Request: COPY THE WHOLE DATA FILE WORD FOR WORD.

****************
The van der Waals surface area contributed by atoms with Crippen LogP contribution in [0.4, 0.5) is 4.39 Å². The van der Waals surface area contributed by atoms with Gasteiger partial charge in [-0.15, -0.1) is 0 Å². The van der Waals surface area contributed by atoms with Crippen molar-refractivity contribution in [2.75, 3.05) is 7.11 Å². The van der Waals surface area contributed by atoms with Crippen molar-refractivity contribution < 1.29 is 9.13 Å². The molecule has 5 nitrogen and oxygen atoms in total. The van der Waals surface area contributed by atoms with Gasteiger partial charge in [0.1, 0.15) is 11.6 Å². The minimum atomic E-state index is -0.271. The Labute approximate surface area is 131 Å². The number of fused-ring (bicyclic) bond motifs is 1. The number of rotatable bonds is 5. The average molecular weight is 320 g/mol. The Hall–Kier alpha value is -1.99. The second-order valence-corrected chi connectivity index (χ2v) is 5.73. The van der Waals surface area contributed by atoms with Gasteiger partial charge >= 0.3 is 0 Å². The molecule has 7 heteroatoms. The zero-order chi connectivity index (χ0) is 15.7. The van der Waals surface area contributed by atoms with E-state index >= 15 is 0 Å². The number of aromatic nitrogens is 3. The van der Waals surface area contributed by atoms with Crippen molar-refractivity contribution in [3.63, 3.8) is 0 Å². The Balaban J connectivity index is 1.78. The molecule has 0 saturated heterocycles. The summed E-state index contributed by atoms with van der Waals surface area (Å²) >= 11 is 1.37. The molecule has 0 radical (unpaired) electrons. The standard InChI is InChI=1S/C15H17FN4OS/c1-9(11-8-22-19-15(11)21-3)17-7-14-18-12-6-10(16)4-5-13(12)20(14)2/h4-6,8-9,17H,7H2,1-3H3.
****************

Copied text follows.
The van der Waals surface area contributed by atoms with Crippen LogP contribution in [0.4, 0.5) is 4.39 Å². The van der Waals surface area contributed by atoms with Gasteiger partial charge in [-0.15, -0.1) is 0 Å². The van der Waals surface area contributed by atoms with Crippen molar-refractivity contribution in [2.75, 3.05) is 7.11 Å². The van der Waals surface area contributed by atoms with Crippen molar-refractivity contribution < 1.29 is 9.13 Å². The molecule has 5 nitrogen and oxygen atoms in total. The van der Waals surface area contributed by atoms with Gasteiger partial charge in [0.1, 0.15) is 11.6 Å². The minimum atomic E-state index is -0.271. The Labute approximate surface area is 131 Å². The number of fused-ring (bicyclic) bond motifs is 1. The number of rotatable bonds is 5. The average molecular weight is 320 g/mol. The Hall–Kier alpha value is -1.99. The second-order valence-corrected chi connectivity index (χ2v) is 5.73. The van der Waals surface area contributed by atoms with Gasteiger partial charge >= 0.3 is 0 Å². The molecule has 7 heteroatoms. The zero-order chi connectivity index (χ0) is 15.7. The van der Waals surface area contributed by atoms with E-state index >= 15 is 0 Å². The number of aromatic nitrogens is 3. The van der Waals surface area contributed by atoms with Crippen molar-refractivity contribution in [3.63, 3.8) is 0 Å². The Balaban J connectivity index is 1.78. The molecule has 0 saturated heterocycles. The summed E-state index contributed by atoms with van der Waals surface area (Å²) >= 11 is 1.37. The molecule has 0 radical (unpaired) electrons. The standard InChI is InChI=1S/C15H17FN4OS/c1-9(11-8-22-19-15(11)21-3)17-7-14-18-12-6-10(16)4-5-13(12)20(14)2/h4-6,8-9,17H,7H2,1-3H3.